OSU faces last season’s nemesis in Penn State

Adam Jardy
Ohio State forward Kyle Young, right, could potentially return against Penn State on Thursday after missing the last four games because of a stress fracture in his lower right leg. [Joshua A. Bickel/Dispatch]

In black and white, Mike Schrage got in one final lamentation about the biggest thorn in Ohio State’s side last season in men’s basketball.

As the assistant coach was filling out his performance review for the 2017-18 season — the first for head coach Chris Holtmann and his staff — he completed a “summary and highlights” section by noting the national ranking of the 2018 recruiting class, the fact that the team wildly outperformed preseason expectations and then the fact that he helped develop game plans “that beat every team in our conference except (one).”

Then came the punch line, delivered in parenthesis: “(Darn Penn State).”

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Thursday marks the lone chance for the Buckeyes to do this season what they couldn’t last season: beat the Nittany Lions. Although the key faces for both teams are gone in the form of Ohio State’s Keita Bates-Diop and Penn State’s Tony Carr, the fact remains that of the nine losses the Buckeyes took in Holtmann’s first season, Penn State delivered three of them.

“It came up some (during the offseason),” Holtmann said Wednesday. “Listen, they had a really good year last year. They beat us. We give them credit. It wasn’t like it came up in every conversation, but certainly there were people that took their fun jabs and shots, and that’s part of it.”

Only five current Buckeyes played against the Nittany Lions last season, and one of them — sophomore forward Kyle Young — was an unused substitute in two of them. Young has missed the last four games because of a stress fracture in his lower right leg, but Holtmann described him Wednesday as “day to day” and did not rule him out for the game. No timetable was given for his return when the injury was announced.

Young — along with C.J. Jackson, Musa Jallow, Kaleb Wesson and Andre Wesson — accounted for 40 percent of the minutes played. Jallow, like Young, did not play in the Big Ten tournament loss to Penn State.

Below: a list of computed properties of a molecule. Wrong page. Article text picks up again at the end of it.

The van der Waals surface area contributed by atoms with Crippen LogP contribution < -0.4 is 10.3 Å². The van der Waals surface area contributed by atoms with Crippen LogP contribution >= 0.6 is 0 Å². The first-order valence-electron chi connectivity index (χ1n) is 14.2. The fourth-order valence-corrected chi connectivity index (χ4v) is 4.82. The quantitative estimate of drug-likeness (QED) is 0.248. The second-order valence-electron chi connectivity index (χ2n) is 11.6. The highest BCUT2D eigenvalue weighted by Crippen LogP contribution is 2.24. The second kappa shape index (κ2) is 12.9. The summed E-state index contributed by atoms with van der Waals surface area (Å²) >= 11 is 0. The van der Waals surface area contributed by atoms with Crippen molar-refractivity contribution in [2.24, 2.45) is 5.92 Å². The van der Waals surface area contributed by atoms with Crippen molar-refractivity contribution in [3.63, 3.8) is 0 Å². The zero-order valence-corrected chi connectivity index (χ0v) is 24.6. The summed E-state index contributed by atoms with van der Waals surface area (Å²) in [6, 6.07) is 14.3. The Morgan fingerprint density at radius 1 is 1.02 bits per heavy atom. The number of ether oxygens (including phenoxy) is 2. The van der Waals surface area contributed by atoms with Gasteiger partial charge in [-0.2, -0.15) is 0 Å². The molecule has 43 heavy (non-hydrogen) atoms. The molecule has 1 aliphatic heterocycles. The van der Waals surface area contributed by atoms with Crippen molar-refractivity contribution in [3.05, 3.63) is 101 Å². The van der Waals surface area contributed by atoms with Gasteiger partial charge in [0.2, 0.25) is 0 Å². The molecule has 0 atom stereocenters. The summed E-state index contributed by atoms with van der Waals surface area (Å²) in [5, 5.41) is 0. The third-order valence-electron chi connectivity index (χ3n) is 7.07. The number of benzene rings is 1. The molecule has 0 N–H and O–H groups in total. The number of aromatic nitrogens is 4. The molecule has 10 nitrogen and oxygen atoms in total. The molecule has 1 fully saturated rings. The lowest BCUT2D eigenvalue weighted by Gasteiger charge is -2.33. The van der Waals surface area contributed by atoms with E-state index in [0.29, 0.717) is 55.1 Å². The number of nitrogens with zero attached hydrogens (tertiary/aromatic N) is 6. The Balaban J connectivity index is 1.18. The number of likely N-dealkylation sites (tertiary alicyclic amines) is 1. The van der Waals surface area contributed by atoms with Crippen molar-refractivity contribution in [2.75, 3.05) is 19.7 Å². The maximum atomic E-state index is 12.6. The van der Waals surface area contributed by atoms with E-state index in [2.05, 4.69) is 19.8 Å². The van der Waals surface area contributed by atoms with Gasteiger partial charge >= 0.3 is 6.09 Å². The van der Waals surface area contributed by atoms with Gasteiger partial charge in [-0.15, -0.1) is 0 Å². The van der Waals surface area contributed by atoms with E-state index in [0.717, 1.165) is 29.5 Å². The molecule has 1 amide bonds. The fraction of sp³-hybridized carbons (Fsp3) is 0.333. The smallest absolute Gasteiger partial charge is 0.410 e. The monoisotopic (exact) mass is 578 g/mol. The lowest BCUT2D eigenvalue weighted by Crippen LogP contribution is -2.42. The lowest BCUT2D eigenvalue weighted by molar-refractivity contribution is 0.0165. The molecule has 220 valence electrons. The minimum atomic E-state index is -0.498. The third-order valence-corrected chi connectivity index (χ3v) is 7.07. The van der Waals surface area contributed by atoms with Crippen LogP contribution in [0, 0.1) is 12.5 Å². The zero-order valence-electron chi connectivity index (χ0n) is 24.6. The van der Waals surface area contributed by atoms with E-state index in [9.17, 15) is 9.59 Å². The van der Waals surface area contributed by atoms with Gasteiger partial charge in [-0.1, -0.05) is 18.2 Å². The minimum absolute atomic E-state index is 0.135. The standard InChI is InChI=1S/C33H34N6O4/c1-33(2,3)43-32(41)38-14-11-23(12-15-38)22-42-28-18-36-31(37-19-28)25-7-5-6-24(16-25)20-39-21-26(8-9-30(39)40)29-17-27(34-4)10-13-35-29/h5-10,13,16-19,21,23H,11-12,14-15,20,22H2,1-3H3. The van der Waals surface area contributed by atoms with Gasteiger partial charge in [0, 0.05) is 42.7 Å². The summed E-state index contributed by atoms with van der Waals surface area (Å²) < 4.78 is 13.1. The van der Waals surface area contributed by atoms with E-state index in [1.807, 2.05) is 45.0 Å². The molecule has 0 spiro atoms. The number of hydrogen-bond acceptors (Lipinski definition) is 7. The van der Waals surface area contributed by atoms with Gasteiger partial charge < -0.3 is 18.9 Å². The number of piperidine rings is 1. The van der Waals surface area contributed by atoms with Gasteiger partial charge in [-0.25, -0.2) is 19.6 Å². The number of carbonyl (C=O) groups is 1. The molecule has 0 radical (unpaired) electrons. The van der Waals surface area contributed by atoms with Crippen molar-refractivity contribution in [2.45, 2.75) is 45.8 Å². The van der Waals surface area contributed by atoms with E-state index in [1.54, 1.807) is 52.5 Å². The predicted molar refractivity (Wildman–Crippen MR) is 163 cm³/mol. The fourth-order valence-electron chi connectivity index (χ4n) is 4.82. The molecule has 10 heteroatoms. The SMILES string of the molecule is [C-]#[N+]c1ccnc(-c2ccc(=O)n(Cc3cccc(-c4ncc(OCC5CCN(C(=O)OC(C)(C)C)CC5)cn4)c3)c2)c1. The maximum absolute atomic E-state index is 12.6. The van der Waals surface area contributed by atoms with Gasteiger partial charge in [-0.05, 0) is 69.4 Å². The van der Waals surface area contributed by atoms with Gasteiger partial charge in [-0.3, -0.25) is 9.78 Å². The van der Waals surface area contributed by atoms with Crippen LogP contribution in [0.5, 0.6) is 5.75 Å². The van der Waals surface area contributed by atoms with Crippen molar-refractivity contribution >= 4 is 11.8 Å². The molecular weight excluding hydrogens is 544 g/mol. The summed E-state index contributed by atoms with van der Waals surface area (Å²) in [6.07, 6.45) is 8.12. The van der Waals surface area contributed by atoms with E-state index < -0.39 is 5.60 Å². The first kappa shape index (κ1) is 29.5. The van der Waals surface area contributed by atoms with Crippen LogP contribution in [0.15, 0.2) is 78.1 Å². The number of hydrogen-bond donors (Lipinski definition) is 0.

“They’re a different team; we’re a different team,” Holtmann said. “There are always things you’re looking to see if you can do better, particularly if a team has beaten you three times.”

Carr played spoiler throughout, hitting the winning three-pointer as time expired to give the Buckeyes their first Big Ten loss in the first matchup. The Nittany Lions drilled the Buckeyes in the rematch on their home floor, then outlasted them by one point in overtime at Madison Square Garden as Carr shot 60.9 percent and averaged 27.7 points against them.

He is now safely in Italy playing professional basketball, and without him the Nittany Lions broke an 0-10 start to Big Ten play with a 59-52 win on Monday at Northwestern. As a team, Penn State is the 297th-most experienced in Division I, slightly younger than the Buckeyes at No. 258.

Graduate transfer guard Keyshawn Woods was with Wake Forest last season, but he is familiar with how last season went against Penn State. He also is the type of player who said he can vividly remember every loss of his career and the teams that have beaten him.

“It’s been mentioned,” he said. “We know it’s important for the guys that played last year to make sure we all come out and play hard and get this win because of how they lost three times last year.”


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